Weil echoed Dorsey's homage for Twitter's 1 million independent developers. Former CEO Dick Costello was criticized for disrespecting developers. The forced shutdown of Twitpics became the poster-boy of this controversy, unifying many developers against Twitter. Now Twitter has a hidden revenue opportunity that will come from righting the developer relationship. Twitter Fabric is a portfolio of tools used by 225,000 developers and installed with their apps on 1 billion devices. Fabric is very useful to developers. It reports back to the app's creators very granular causes of app crashes that developers find very useful in fixing bugs. Twitter also offers ad serving as part of the Fabric portfolio. Twitter stands to gain ad revenues if developers opt in to advertise using the Fabric crash reporting software developer kit (SDK) installed on all their users' devices.
Weil explained that Twitter's video properties Vine and Periscope are maturing as independent properties that attract users to Twitter. Vine, with over 200 million monthly active users (MAU), is a mobile video app that lets users create six-second videos often used by millennials as a social network. Celebrities (particularly those made famous on Vine) regularly interact with millions of followers.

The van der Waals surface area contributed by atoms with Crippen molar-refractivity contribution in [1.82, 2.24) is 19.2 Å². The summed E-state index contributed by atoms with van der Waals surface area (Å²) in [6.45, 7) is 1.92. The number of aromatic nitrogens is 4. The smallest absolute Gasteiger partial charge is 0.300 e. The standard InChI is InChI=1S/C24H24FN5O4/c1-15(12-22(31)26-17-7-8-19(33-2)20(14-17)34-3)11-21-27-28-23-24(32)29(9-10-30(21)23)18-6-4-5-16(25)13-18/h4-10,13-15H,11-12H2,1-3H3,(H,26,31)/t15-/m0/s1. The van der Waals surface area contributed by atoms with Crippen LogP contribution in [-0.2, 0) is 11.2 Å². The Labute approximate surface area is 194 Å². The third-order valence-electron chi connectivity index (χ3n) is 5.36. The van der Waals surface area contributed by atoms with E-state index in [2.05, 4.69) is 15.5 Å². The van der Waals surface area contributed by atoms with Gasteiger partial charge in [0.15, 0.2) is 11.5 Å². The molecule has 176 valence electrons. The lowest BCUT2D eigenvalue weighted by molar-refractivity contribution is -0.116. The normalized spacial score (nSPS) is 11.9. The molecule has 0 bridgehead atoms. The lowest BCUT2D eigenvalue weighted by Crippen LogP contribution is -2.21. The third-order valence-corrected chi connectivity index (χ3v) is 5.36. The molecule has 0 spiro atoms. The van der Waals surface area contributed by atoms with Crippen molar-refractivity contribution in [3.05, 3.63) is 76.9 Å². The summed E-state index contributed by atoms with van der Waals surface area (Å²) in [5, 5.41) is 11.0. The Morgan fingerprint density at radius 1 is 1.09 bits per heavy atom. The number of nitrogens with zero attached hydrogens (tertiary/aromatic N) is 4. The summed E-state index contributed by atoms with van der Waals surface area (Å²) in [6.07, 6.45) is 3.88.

Periscope's 10 million and growing celebrity and ordinary users broadcast live-stream video from smartphones. Private and public events are broadcast and watched for every reason that can be imagined, and then some: model Tyra Banks entertains, SportsCenter anchors chatter during commercial breaks, and people share personal, one-to-one, real-time experiences, like a sunrise.
Whatever value Periscope and Vine might provide for broadcasters and viewers, these products attract MAU growth and build traffic on Twitter by merging the increasingly popular medium of video into the tweet stream.
At the event, the audience heard about a company that in a short period of time has increased engagement in its main product line, appointed a motivational founder as CEO, recruited a top talent to return to Twitter from a dream job at Google Ventures, and has two fast-growing video properties. These resonate as the right steps forward to meet public investors' demands for growth. With nearly $3.5 billion in cash, Twitter isn't about to fail.
Dorsey is in the same position as Facebook CEO Mark Zuckerberg was three years ago, as he embarked on the mobile-first turnaround that has made the company a star on Wall Street. Hopefully, losses and mistakes under Costello's watch have been written off, giving Dorsey better odds and more time. Weil's report concludes it is too early to write off either Dorsey or Twitter.
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